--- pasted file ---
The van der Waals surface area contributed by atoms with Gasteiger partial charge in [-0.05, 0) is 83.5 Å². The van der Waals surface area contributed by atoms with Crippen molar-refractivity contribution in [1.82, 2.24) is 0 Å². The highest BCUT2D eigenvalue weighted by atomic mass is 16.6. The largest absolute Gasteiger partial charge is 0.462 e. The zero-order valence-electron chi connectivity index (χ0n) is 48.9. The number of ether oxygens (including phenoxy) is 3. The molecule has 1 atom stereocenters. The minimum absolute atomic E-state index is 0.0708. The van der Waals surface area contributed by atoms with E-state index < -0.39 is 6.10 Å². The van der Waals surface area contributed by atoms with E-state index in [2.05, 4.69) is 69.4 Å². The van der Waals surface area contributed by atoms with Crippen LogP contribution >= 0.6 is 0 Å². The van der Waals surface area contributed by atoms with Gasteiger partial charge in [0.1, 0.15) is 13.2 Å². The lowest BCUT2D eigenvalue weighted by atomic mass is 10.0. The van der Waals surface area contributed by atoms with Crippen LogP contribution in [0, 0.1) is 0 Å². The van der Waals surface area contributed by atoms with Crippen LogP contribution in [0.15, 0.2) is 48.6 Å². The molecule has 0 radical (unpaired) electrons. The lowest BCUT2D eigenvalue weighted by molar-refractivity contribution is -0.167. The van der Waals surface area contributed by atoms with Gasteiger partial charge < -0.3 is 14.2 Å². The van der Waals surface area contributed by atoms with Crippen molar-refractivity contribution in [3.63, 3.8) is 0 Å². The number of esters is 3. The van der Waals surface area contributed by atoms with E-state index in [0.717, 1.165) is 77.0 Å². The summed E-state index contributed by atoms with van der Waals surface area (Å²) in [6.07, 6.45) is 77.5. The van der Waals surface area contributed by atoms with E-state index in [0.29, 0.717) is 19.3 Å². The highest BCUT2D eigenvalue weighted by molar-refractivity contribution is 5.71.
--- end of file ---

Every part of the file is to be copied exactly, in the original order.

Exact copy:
The van der Waals surface area contributed by atoms with Gasteiger partial charge in [-0.05, 0) is 83.5 Å². The van der Waals surface area contributed by atoms with Crippen molar-refractivity contribution in [1.82, 2.24) is 0 Å². The highest BCUT2D eigenvalue weighted by atomic mass is 16.6. The largest absolute Gasteiger partial charge is 0.462 e. The zero-order valence-electron chi connectivity index (χ0n) is 48.9. The number of ether oxygens (including phenoxy) is 3. The molecule has 1 atom stereocenters. The minimum absolute atomic E-state index is 0.0708. The van der Waals surface area contributed by atoms with E-state index < -0.39 is 6.10 Å². The van der Waals surface area contributed by atoms with E-state index in [2.05, 4.69) is 69.4 Å². The van der Waals surface area contributed by atoms with Crippen LogP contribution >= 0.6 is 0 Å². The van der Waals surface area contributed by atoms with Gasteiger partial charge in [0.1, 0.15) is 13.2 Å². The lowest BCUT2D eigenvalue weighted by atomic mass is 10.0. The van der Waals surface area contributed by atoms with Crippen LogP contribution in [0, 0.1) is 0 Å². The van der Waals surface area contributed by atoms with Crippen LogP contribution in [0.15, 0.2) is 48.6 Å². The molecule has 0 radical (unpaired) electrons. The lowest BCUT2D eigenvalue weighted by molar-refractivity contribution is -0.167. The van der Waals surface area contributed by atoms with Gasteiger partial charge < -0.3 is 14.2 Å². The van der Waals surface area contributed by atoms with Crippen molar-refractivity contribution in [3.63, 3.8) is 0 Å². The number of esters is 3. The van der Waals surface area contributed by atoms with E-state index in [0.717, 1.165) is 77.0 Å². The summed E-state index contributed by atoms with van der Waals surface area (Å²) in [6.07, 6.45) is 77.5. The van der Waals surface area contributed by atoms with E-state index in [0.29, 0.717) is 19.3 Å². The highest BCUT2D eigenvalue weighted by molar-refractivity contribution is 5.71.